The subject of smoke alarms was very much in my mind over the last few days. An elderly member of my family was being driven mad by a beeping noise but couldn’t find out what it was – and of course it was because his smoke alarm needed a new battery. And then I read some interesting news: a new law is coming into force in France next week, making it mandatory for every residential property to have at least one smoke alarm.
France is way behind the UK in its use of smoke detectors. According to the Fire Industry Association, only two per cent of the 33 million homes in France currently have smoke alarms, with between 600 and 800 people dying in house fires every year. Compare that to England, where 89 per cent of homes have smoke alarms, with 258 deaths. The case would seem to be proven.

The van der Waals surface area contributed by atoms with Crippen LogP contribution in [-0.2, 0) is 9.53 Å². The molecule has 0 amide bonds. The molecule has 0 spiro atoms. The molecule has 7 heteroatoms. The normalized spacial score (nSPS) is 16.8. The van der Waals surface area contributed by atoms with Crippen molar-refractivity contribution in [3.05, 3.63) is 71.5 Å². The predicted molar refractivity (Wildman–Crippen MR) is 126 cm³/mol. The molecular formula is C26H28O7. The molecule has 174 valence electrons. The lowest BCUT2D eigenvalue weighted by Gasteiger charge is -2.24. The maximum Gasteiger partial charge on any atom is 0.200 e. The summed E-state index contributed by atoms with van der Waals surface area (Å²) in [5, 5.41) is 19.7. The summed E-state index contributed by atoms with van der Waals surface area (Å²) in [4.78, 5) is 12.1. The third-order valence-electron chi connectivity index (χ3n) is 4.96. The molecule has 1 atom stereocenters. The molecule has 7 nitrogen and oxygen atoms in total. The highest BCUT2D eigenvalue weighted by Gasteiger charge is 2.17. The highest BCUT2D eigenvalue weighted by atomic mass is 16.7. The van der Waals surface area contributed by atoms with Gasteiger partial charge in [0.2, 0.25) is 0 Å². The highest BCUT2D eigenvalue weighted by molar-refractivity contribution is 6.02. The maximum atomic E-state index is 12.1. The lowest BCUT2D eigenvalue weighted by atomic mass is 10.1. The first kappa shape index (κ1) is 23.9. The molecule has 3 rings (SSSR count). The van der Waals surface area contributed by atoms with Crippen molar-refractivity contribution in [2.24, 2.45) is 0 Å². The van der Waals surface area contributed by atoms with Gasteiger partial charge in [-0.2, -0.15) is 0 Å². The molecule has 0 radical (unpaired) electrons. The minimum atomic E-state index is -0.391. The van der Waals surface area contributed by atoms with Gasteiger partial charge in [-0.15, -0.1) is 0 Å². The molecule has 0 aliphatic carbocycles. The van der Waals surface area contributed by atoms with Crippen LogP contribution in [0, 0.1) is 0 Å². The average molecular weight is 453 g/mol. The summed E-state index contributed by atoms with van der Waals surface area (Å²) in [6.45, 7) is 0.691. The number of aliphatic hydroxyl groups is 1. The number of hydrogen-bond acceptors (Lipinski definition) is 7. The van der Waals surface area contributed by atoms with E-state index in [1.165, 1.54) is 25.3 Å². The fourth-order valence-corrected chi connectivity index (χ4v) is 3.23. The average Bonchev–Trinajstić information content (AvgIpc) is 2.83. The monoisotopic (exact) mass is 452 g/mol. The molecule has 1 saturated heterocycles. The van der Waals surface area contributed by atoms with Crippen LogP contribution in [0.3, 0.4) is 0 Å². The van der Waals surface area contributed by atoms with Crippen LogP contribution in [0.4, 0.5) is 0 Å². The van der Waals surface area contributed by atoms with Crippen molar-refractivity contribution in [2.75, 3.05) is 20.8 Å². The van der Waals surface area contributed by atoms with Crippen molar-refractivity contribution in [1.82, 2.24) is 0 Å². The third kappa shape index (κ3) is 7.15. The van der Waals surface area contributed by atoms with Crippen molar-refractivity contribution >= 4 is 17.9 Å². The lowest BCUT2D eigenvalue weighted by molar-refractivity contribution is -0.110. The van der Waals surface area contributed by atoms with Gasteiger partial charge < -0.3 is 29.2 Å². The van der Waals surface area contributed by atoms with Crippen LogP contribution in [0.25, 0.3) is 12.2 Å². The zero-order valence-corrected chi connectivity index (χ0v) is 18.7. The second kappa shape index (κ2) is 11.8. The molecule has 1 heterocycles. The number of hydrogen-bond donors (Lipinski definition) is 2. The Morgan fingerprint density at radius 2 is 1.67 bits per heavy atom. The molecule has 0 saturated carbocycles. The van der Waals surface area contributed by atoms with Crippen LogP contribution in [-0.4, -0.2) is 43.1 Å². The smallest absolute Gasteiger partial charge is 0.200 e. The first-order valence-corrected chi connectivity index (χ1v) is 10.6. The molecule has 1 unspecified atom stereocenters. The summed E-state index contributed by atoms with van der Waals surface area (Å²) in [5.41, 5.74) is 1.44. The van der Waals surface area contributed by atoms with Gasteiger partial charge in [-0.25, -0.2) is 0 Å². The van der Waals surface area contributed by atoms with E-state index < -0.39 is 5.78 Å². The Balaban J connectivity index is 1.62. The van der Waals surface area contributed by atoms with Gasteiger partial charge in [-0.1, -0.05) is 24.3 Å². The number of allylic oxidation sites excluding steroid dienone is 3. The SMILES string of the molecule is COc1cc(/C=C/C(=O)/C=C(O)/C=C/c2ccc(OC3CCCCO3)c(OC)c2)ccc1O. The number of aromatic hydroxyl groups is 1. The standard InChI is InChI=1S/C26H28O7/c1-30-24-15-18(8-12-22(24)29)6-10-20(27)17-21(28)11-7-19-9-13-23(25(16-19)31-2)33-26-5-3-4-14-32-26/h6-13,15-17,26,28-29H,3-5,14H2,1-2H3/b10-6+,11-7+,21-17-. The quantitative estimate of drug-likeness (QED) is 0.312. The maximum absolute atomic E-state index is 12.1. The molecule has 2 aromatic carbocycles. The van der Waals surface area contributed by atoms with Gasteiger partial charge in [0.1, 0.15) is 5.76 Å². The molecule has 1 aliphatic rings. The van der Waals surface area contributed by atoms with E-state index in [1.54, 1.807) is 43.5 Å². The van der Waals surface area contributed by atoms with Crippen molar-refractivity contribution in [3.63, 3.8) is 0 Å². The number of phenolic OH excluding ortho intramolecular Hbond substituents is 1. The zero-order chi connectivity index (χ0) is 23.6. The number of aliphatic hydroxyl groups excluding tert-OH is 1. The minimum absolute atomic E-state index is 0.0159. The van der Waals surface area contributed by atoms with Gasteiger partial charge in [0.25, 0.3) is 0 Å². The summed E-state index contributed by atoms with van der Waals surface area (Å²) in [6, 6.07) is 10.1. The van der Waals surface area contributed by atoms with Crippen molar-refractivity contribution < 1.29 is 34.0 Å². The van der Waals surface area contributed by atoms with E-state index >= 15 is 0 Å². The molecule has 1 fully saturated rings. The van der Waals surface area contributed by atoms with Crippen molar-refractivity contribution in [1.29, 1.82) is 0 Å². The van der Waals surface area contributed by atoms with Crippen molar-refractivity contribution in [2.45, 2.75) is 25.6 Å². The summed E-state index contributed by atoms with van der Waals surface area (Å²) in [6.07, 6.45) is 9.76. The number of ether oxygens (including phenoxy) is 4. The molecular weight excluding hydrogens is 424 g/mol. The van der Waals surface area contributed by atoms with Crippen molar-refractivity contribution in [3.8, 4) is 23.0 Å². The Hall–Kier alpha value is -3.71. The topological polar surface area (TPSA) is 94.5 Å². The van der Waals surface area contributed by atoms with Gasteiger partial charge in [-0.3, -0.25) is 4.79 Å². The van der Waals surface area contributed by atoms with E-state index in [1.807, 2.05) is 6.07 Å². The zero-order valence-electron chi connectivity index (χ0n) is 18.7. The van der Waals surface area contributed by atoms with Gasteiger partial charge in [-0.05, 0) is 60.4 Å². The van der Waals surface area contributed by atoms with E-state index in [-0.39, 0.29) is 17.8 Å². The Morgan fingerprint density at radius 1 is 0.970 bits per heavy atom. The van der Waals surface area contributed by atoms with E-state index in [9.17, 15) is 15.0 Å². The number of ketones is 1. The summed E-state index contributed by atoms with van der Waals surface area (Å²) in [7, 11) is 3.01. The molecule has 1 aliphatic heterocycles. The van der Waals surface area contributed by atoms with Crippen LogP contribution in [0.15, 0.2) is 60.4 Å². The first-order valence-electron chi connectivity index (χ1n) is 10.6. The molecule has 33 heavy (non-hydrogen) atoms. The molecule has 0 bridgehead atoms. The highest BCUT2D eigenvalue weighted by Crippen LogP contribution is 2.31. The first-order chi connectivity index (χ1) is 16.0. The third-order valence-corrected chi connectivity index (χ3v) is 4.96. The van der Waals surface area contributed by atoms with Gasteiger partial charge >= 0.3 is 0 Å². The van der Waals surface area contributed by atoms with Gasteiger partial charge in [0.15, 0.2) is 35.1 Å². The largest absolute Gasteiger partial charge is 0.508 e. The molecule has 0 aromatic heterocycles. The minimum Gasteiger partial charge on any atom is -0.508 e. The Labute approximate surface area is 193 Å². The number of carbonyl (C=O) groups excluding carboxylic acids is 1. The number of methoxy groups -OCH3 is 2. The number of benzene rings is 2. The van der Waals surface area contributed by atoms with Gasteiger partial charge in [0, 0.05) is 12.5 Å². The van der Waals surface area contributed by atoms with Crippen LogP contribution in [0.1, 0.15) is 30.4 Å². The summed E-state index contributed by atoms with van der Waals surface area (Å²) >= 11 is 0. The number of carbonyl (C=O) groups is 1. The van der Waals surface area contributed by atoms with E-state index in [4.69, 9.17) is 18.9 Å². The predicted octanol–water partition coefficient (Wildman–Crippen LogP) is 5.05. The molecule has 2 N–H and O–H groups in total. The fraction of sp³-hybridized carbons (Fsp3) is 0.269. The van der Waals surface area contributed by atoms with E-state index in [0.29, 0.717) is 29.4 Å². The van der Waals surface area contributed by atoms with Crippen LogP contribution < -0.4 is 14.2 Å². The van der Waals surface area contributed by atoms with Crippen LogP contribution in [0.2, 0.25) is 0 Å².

Interestingly only one device per property is required, although the new French legislation suggests that there should be one smoke alarm per storey and that these should be ‘solidly fixed to the highest point in the room’.
Since 1992, the law in this country states that at least one smoke alarm, directly wired into the mains, must be in place in every new property. There is no law governing older properties unless they are substantially modernised, but it would seem that the message has got through as so many homes now have some sort of device.
But it isn’t enough to just have a smoke alarm: they have to be well maintained. They should be replaced at least every 10 years and tested on a weekly basis. We’ve written before about the need to test regularly – and many fire services heavily promote a ‘Test it Tuesday’ campaign.
You can find some great advice about all this – and more – on UK Fire Service Resources website.